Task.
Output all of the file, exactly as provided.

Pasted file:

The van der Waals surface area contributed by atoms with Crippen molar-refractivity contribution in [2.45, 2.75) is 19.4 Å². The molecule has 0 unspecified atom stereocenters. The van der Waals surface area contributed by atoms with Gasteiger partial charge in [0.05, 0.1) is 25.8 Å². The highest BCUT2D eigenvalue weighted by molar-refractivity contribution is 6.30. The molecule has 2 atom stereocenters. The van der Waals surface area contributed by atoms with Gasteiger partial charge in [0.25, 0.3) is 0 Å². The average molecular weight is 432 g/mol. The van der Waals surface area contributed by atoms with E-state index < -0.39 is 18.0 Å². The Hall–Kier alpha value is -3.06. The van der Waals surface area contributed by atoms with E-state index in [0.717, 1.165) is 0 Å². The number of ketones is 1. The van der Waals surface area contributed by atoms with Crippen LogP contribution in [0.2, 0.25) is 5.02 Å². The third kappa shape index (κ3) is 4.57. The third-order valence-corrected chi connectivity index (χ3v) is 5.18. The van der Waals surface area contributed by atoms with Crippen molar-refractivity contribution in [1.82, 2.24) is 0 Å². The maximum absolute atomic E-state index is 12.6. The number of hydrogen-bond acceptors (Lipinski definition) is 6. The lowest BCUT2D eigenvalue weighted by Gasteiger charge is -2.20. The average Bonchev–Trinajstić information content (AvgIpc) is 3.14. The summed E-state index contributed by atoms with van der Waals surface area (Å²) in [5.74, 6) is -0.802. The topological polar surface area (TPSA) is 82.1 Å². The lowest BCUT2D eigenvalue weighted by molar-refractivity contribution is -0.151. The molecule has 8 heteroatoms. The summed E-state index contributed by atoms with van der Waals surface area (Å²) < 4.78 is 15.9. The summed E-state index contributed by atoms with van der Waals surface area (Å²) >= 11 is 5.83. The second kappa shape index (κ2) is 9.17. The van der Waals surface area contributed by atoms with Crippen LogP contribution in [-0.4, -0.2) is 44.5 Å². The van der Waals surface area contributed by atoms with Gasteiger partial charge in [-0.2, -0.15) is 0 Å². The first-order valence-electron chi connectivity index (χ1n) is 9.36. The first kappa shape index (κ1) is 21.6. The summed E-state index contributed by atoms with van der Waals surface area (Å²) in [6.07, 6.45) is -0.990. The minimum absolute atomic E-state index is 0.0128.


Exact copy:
The van der Waals surface area contributed by atoms with Crippen molar-refractivity contribution in [2.45, 2.75) is 19.4 Å². The molecule has 0 unspecified atom stereocenters. The van der Waals surface area contributed by atoms with Gasteiger partial charge in [0.05, 0.1) is 25.8 Å². The highest BCUT2D eigenvalue weighted by molar-refractivity contribution is 6.30. The molecule has 2 atom stereocenters. The van der Waals surface area contributed by atoms with Gasteiger partial charge in [0.25, 0.3) is 0 Å². The average molecular weight is 432 g/mol. The van der Waals surface area contributed by atoms with E-state index < -0.39 is 18.0 Å². The Hall–Kier alpha value is -3.06. The van der Waals surface area contributed by atoms with E-state index in [0.717, 1.165) is 0 Å². The number of ketones is 1. The van der Waals surface area contributed by atoms with Crippen LogP contribution in [0.2, 0.25) is 5.02 Å². The third kappa shape index (κ3) is 4.57. The third-order valence-corrected chi connectivity index (χ3v) is 5.18. The van der Waals surface area contributed by atoms with Crippen molar-refractivity contribution in [1.82, 2.24) is 0 Å². The maximum absolute atomic E-state index is 12.6. The number of hydrogen-bond acceptors (Lipinski definition) is 6. The lowest BCUT2D eigenvalue weighted by Gasteiger charge is -2.20. The average Bonchev–Trinajstić information content (AvgIpc) is 3.14. The summed E-state index contributed by atoms with van der Waals surface area (Å²) in [5.74, 6) is -0.802. The topological polar surface area (TPSA) is 82.1 Å². The lowest BCUT2D eigenvalue weighted by molar-refractivity contribution is -0.151. The molecule has 8 heteroatoms. The summed E-state index contributed by atoms with van der Waals surface area (Å²) < 4.78 is 15.9. The summed E-state index contributed by atoms with van der Waals surface area (Å²) >= 11 is 5.83. The second kappa shape index (κ2) is 9.17. The van der Waals surface area contributed by atoms with Crippen LogP contribution in [-0.4, -0.2) is 44.5 Å². The van der Waals surface area contributed by atoms with Gasteiger partial charge in [-0.2, -0.15) is 0 Å². The first-order valence-electron chi connectivity index (χ1n) is 9.36. The first kappa shape index (κ1) is 21.6. The summed E-state index contributed by atoms with van der Waals surface area (Å²) in [6.07, 6.45) is -0.990. The minimum absolute atomic E-state index is 0.0128.